deficiency, and the sums to which he alluded | literally a bankrupt at the time of the Union,


and had been getting worse ever since; it was obvious, therefore, that Ireland could not discharge her share of the unequal contract entered into for her, and of course that England should ultimately pay all. He contended, that by borrowing so much money this year, Ireland increased the proportion of its debt compared with that of England, and of course must extend the time for equalising the burthens, which was proposed by the Act of Union. He again insisted that there would be no occasion for new taxes in that country, if the government should call in the arrears now in the hands of the collectors of the revenue, and said he was determined to give his negative to the resolution.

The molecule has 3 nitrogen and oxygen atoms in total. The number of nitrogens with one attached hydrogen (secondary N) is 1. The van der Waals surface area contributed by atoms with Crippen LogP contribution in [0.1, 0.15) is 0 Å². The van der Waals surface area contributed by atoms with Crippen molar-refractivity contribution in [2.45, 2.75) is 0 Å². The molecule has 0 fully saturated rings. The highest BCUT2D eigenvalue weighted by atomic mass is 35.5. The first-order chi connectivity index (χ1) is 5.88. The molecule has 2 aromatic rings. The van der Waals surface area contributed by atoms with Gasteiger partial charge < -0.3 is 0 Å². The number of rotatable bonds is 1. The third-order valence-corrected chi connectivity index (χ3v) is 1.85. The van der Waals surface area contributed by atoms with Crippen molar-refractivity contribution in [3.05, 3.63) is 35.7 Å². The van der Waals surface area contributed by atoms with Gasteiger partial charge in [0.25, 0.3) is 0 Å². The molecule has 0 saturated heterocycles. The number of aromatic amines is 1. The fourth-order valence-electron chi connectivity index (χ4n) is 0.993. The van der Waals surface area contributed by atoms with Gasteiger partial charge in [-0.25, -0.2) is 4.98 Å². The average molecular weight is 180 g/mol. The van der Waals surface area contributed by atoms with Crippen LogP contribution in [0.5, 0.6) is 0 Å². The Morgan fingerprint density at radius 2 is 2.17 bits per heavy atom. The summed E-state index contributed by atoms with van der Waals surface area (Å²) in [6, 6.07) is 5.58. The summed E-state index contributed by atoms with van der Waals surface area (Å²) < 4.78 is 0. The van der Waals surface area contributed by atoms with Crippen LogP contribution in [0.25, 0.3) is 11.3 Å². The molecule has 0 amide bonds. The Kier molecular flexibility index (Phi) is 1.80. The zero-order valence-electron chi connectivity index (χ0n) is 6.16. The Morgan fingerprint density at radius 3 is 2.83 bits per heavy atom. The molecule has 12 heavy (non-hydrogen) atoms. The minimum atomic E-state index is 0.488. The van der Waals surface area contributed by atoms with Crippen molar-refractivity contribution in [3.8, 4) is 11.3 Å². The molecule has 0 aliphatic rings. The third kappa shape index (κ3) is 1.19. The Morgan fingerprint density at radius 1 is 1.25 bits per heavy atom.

were the balances in the hands of the collectors, the revenues still due, and the arrears of the quit-rents, which amounted to 1,129,000l. The house would be astonished to hear, that the balances which remained year in the hands of the collectors were no less than 500,000l. He did not reckon much, however, on the greater part of this, as he supposed a great deal of it could never be recovered, and the rest at a considerable expence. The next source which he should propose for the supply would be, the surplus of the consolidated fund taken at 264,6191. and the profit of the Irish Lottery rated at 100,000l. The postage of letters he should also reckon at 44,000l. The extraordinaries, or the expences thus termed, if well regulated, would, he was convinced, Mr. Foster replied, that he had no objecadd considerably to the means of the coun- tion to apply the balances in the collectors' try; he meant, by not being at all times a hands to the purpose mentioned by his right considerable and weighty drawback on its hon. friend who had just sat down, but the resources. There was one branch under difficulty was to get it paid. Situated as both the head of extraordinaries, which, he trust-countries were at this moment, would it be ed, would be restricted: he meant the gain wise or politic to leave the supplies, or any to this country, and the consequent loss to part of them, dependent on mere continIreland, on transmitting money to the Irish gencies? It was impossible to make up the Treasury. Here the hon. gent. noticed the accounts so precisely as not to leave some of nature of the late loan, and the dispropor- the money in the commissioners' hands. It tioned exchange at which it was sent to Ire- was the practice from time immemorial to land. The hon. gent. also took a close view do so; and he was convinced from his own of the relative situation of both countries, experience, that the object of his hon. friend and the balance of their respective debts, was unattainable, and this could not therewith a contrast of what should be the pro- fore be taken into serious consideration as a portion of each, according to the Articles of certain fund for the exigency of the moment. the Union: 30,000,000 due by Ireland on His hon. friend would also apply the surplus the 1st of March, 1802, were in proportion of the Consolidated Fund in the same manto 469,800,000. due by England, as one toner; but did he not know that the whole of When the debt of England was that surplus was to be appropriated by Par469,800,000l. the debt of Ireland should be liament to the paying off certain arrears, for 62,640,000l. in order to make it equal to it which it was intended? If it were taken in the proportion of 7 to one.-58,923,3561. away, there would be no fund then for this debt of Ireland were in proportion to purpose. His hon. friend likewise took 484,962,6321. debt due by England, nearly credit for 2 millions, as if the money had as 1 to 8, and some fractions. To make been in the treasury. This was certainly as the debt of Ireland equal to that of England, great an anticipation of the revenue as any in the proportion of 7 to 1, it should be which his hon. friend had charged to the go64,555,1721. The hon. gent. proceeded at vernment of Ireland. He hoped he would great length, and concluded with expressing excuse him for saying, that the Public Aca most ardent wish that the affairs of Ireland counts of Ireland were laid this year before were before the house. The real condition | Parliament much earlier than they had been of that country would convince gentlemen ever laid before the Parliament of Ireland, that its ability to pay its proportion of the joint expences of the empire had been totally over-rated. What the motive for this could have been he knew not, unless it proceeded from vanity, or interested motives in those who were concerned in the arrangement which brought it about. Ireland was